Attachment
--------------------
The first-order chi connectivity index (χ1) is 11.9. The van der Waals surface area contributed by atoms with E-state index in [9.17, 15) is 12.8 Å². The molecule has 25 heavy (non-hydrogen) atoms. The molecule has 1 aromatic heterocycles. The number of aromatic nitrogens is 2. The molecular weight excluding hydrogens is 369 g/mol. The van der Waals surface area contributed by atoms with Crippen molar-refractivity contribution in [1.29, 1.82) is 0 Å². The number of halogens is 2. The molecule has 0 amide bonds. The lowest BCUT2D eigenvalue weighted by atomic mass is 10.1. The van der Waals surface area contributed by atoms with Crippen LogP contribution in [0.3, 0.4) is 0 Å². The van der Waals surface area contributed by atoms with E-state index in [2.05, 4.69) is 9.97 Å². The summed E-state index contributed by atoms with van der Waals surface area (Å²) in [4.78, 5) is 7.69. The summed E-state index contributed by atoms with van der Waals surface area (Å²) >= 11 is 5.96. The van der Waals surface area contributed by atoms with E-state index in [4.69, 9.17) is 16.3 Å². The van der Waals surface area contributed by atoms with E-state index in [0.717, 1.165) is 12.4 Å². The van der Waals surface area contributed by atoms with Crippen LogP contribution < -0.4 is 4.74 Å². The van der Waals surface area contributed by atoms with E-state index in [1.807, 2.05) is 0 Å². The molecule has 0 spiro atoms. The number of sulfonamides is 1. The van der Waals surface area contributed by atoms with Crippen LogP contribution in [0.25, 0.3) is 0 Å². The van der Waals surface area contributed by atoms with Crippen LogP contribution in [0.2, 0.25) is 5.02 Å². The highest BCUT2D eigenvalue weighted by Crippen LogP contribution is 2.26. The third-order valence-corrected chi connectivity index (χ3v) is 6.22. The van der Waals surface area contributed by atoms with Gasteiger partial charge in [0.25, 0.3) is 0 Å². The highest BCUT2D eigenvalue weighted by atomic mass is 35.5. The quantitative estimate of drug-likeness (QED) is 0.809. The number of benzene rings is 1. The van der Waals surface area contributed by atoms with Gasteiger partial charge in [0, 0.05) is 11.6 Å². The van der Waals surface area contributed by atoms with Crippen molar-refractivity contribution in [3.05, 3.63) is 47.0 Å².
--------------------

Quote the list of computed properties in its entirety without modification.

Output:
The first-order chi connectivity index (χ1) is 11.9. The van der Waals surface area contributed by atoms with E-state index in [9.17, 15) is 12.8 Å². The molecule has 25 heavy (non-hydrogen) atoms. The molecule has 1 aromatic heterocycles. The number of aromatic nitrogens is 2. The molecular weight excluding hydrogens is 369 g/mol. The van der Waals surface area contributed by atoms with Crippen molar-refractivity contribution in [1.29, 1.82) is 0 Å². The number of halogens is 2. The molecule has 0 amide bonds. The lowest BCUT2D eigenvalue weighted by atomic mass is 10.1. The van der Waals surface area contributed by atoms with Crippen LogP contribution in [0.3, 0.4) is 0 Å². The van der Waals surface area contributed by atoms with E-state index in [2.05, 4.69) is 9.97 Å². The summed E-state index contributed by atoms with van der Waals surface area (Å²) in [4.78, 5) is 7.69. The summed E-state index contributed by atoms with van der Waals surface area (Å²) >= 11 is 5.96. The van der Waals surface area contributed by atoms with E-state index in [4.69, 9.17) is 16.3 Å². The van der Waals surface area contributed by atoms with E-state index in [0.717, 1.165) is 12.4 Å². The van der Waals surface area contributed by atoms with Crippen LogP contribution < -0.4 is 4.74 Å². The van der Waals surface area contributed by atoms with E-state index in [1.807, 2.05) is 0 Å². The molecule has 0 spiro atoms. The number of sulfonamides is 1. The van der Waals surface area contributed by atoms with Crippen LogP contribution in [0.25, 0.3) is 0 Å². The van der Waals surface area contributed by atoms with Crippen LogP contribution in [0.2, 0.25) is 5.02 Å². The highest BCUT2D eigenvalue weighted by Crippen LogP contribution is 2.26. The third-order valence-corrected chi connectivity index (χ3v) is 6.22. The van der Waals surface area contributed by atoms with Gasteiger partial charge in [0.25, 0.3) is 0 Å². The highest BCUT2D eigenvalue weighted by atomic mass is 35.5. The quantitative estimate of drug-likeness (QED) is 0.809. The number of benzene rings is 1. The van der Waals surface area contributed by atoms with Gasteiger partial charge in [0, 0.05) is 11.6 Å². The van der Waals surface area contributed by atoms with Crippen molar-refractivity contribution in [3.05, 3.63) is 47.0 Å².